A prose poem by Matt Gillick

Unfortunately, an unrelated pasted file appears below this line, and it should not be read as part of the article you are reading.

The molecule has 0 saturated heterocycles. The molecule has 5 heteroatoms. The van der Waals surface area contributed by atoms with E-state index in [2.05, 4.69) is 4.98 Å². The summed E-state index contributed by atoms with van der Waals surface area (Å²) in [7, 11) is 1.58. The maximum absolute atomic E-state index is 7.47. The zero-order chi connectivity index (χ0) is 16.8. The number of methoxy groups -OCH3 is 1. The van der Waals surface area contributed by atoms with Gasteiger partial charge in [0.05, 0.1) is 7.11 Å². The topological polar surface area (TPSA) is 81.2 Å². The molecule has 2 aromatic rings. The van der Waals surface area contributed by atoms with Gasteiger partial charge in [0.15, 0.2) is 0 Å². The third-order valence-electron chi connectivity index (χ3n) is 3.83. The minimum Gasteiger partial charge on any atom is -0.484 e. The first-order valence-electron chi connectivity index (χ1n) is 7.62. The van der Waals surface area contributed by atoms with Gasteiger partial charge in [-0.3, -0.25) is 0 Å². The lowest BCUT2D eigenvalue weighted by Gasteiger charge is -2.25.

The beauty blonde on the billboard is having the time of her life clicking the faded brown filter of the candy apple cigarette with her knuckle. Fun without ever taking a puff. We’re on the road, I see the road, I see the beauty blonde, and we see each other before I run over an opossum that might be dead already. Our moment ends quickly and she’s a quarter mile behind me. I don’t angle the rearview to see if she sticks out her plastered neck for one last look. Am I glad to be on the road? You bet. The highway is now a tightrope we need to toe. Her and I stretched like opposite ends of a rubber band ready to snap. A tightrope to walk where a long journey’s pathfinding wind of sleep take and wobble me. The WAKE-UP strips on the Jersey road are the balancing pole. No swerving—try not to swerve—too much. I wonder if she swerves in the night like I do, maybe she finally took that puff to keep her awake and not come back to meet my end of the rubber band. We probably wouldn’t have worked out. I’ll see her in the sideview when I come back.